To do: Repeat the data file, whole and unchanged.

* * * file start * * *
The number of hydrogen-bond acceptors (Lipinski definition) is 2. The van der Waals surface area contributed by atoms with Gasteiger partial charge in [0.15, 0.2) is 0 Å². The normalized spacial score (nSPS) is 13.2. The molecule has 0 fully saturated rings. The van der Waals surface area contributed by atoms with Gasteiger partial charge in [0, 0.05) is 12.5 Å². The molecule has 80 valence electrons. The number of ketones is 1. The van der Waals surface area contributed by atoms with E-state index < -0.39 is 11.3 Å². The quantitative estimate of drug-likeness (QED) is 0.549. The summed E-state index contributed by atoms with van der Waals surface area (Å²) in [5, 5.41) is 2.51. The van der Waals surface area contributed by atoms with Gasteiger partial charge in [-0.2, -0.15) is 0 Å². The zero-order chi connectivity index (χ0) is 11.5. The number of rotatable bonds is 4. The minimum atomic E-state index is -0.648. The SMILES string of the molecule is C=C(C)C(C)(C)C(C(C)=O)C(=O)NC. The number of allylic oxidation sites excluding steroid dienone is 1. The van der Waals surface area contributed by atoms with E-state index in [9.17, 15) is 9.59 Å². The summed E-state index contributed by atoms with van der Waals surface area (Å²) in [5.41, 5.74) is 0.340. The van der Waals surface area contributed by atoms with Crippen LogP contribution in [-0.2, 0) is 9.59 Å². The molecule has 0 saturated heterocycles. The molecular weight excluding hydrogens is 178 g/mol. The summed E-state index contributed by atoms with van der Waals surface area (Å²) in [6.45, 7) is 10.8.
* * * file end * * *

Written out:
The number of hydrogen-bond acceptors (Lipinski definition) is 2. The van der Waals surface area contributed by atoms with Gasteiger partial charge in [0.15, 0.2) is 0 Å². The normalized spacial score (nSPS) is 13.2. The molecule has 0 fully saturated rings. The van der Waals surface area contributed by atoms with Gasteiger partial charge in [0, 0.05) is 12.5 Å². The molecule has 80 valence electrons. The number of ketones is 1. The van der Waals surface area contributed by atoms with E-state index < -0.39 is 11.3 Å². The quantitative estimate of drug-likeness (QED) is 0.549. The summed E-state index contributed by atoms with van der Waals surface area (Å²) in [5, 5.41) is 2.51. The van der Waals surface area contributed by atoms with Gasteiger partial charge in [-0.2, -0.15) is 0 Å². The zero-order chi connectivity index (χ0) is 11.5. The number of rotatable bonds is 4. The minimum atomic E-state index is -0.648. The SMILES string of the molecule is C=C(C)C(C)(C)C(C(C)=O)C(=O)NC. The number of allylic oxidation sites excluding steroid dienone is 1. The van der Waals surface area contributed by atoms with E-state index in [9.17, 15) is 9.59 Å². The summed E-state index contributed by atoms with van der Waals surface area (Å²) in [5.41, 5.74) is 0.340. The van der Waals surface area contributed by atoms with Crippen LogP contribution in [-0.2, 0) is 9.59 Å². The molecule has 0 saturated heterocycles. The molecular weight excluding hydrogens is 178 g/mol. The summed E-state index contributed by atoms with van der Waals surface area (Å²) in [6.45, 7) is 10.8.